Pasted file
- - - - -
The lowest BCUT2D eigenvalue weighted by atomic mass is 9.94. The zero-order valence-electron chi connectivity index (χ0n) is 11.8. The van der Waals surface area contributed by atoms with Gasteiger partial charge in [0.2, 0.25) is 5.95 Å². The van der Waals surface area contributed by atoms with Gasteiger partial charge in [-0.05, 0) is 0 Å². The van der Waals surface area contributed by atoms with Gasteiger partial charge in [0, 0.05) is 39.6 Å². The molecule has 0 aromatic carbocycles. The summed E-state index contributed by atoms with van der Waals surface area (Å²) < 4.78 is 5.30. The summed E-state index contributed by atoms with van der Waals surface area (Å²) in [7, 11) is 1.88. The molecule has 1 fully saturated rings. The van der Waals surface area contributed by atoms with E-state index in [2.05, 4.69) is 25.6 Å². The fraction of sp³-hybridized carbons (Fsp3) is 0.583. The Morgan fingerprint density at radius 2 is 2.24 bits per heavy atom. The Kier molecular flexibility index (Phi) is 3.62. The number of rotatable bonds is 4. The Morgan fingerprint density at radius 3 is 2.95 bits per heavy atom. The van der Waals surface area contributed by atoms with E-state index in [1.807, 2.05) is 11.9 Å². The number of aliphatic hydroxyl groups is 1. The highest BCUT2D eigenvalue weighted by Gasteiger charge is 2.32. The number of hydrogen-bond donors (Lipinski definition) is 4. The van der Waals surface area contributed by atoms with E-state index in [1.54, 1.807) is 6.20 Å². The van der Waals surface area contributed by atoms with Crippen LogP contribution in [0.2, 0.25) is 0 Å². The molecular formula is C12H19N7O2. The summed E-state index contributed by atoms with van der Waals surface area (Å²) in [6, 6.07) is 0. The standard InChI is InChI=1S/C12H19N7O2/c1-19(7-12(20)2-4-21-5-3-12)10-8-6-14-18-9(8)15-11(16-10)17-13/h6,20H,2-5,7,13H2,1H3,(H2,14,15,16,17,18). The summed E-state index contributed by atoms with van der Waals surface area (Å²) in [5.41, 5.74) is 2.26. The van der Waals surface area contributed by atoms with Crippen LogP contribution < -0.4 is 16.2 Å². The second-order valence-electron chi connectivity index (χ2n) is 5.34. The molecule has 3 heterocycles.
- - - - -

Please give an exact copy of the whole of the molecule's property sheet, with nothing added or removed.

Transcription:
The lowest BCUT2D eigenvalue weighted by atomic mass is 9.94. The zero-order valence-electron chi connectivity index (χ0n) is 11.8. The van der Waals surface area contributed by atoms with Gasteiger partial charge in [0.2, 0.25) is 5.95 Å². The van der Waals surface area contributed by atoms with Gasteiger partial charge in [-0.05, 0) is 0 Å². The van der Waals surface area contributed by atoms with Gasteiger partial charge in [0, 0.05) is 39.6 Å². The molecule has 0 aromatic carbocycles. The summed E-state index contributed by atoms with van der Waals surface area (Å²) < 4.78 is 5.30. The summed E-state index contributed by atoms with van der Waals surface area (Å²) in [7, 11) is 1.88. The molecule has 1 fully saturated rings. The van der Waals surface area contributed by atoms with E-state index in [2.05, 4.69) is 25.6 Å². The fraction of sp³-hybridized carbons (Fsp3) is 0.583. The Morgan fingerprint density at radius 2 is 2.24 bits per heavy atom. The Kier molecular flexibility index (Phi) is 3.62. The number of rotatable bonds is 4. The Morgan fingerprint density at radius 3 is 2.95 bits per heavy atom. The van der Waals surface area contributed by atoms with E-state index in [1.807, 2.05) is 11.9 Å². The number of aliphatic hydroxyl groups is 1. The highest BCUT2D eigenvalue weighted by Gasteiger charge is 2.32. The number of hydrogen-bond donors (Lipinski definition) is 4. The van der Waals surface area contributed by atoms with E-state index in [1.54, 1.807) is 6.20 Å². The van der Waals surface area contributed by atoms with Crippen LogP contribution in [0.2, 0.25) is 0 Å². The molecular formula is C12H19N7O2. The summed E-state index contributed by atoms with van der Waals surface area (Å²) in [6, 6.07) is 0. The standard InChI is InChI=1S/C12H19N7O2/c1-19(7-12(20)2-4-21-5-3-12)10-8-6-14-18-9(8)15-11(16-10)17-13/h6,20H,2-5,7,13H2,1H3,(H2,14,15,16,17,18). The summed E-state index contributed by atoms with van der Waals surface area (Å²) in [5.41, 5.74) is 2.26. The van der Waals surface area contributed by atoms with Crippen LogP contribution < -0.4 is 16.2 Å². The second-order valence-electron chi connectivity index (χ2n) is 5.34. The molecule has 3 heterocycles.